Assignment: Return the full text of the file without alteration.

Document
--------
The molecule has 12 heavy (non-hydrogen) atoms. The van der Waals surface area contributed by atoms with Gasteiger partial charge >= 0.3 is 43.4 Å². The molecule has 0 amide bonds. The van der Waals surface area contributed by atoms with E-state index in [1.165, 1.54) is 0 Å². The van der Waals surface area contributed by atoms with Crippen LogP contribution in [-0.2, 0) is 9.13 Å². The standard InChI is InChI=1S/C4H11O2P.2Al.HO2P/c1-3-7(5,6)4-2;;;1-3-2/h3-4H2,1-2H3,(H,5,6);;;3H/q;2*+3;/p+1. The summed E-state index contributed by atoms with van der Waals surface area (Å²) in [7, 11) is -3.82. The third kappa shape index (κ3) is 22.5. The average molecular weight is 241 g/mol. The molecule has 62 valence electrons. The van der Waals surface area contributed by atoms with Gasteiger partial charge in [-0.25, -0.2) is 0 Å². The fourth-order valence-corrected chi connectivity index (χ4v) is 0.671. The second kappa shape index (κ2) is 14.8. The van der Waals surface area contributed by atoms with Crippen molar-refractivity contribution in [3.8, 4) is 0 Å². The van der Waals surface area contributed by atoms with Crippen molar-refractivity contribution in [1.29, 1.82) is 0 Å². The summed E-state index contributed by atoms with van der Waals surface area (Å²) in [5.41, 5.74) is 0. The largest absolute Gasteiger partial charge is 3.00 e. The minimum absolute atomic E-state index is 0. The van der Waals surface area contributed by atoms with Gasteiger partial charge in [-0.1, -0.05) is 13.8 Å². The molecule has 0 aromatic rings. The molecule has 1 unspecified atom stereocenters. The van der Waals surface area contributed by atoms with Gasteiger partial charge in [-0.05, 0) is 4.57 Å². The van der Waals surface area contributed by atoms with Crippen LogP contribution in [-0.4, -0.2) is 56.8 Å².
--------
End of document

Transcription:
The molecule has 12 heavy (non-hydrogen) atoms. The van der Waals surface area contributed by atoms with Gasteiger partial charge >= 0.3 is 43.4 Å². The molecule has 0 amide bonds. The van der Waals surface area contributed by atoms with E-state index in [1.165, 1.54) is 0 Å². The van der Waals surface area contributed by atoms with Crippen LogP contribution in [-0.2, 0) is 9.13 Å². The standard InChI is InChI=1S/C4H11O2P.2Al.HO2P/c1-3-7(5,6)4-2;;;1-3-2/h3-4H2,1-2H3,(H,5,6);;;3H/q;2*+3;/p+1. The summed E-state index contributed by atoms with van der Waals surface area (Å²) in [7, 11) is -3.82. The third kappa shape index (κ3) is 22.5. The average molecular weight is 241 g/mol. The molecule has 62 valence electrons. The van der Waals surface area contributed by atoms with Gasteiger partial charge in [-0.25, -0.2) is 0 Å². The fourth-order valence-corrected chi connectivity index (χ4v) is 0.671. The second kappa shape index (κ2) is 14.8. The van der Waals surface area contributed by atoms with Crippen molar-refractivity contribution in [3.8, 4) is 0 Å². The van der Waals surface area contributed by atoms with Crippen molar-refractivity contribution in [1.29, 1.82) is 0 Å². The summed E-state index contributed by atoms with van der Waals surface area (Å²) in [5.41, 5.74) is 0. The largest absolute Gasteiger partial charge is 3.00 e. The minimum absolute atomic E-state index is 0. The van der Waals surface area contributed by atoms with Gasteiger partial charge in [-0.1, -0.05) is 13.8 Å². The molecule has 0 aromatic rings. The molecule has 1 unspecified atom stereocenters. The van der Waals surface area contributed by atoms with Gasteiger partial charge in [-0.05, 0) is 4.57 Å². The van der Waals surface area contributed by atoms with Crippen LogP contribution in [-0.4, -0.2) is 56.8 Å².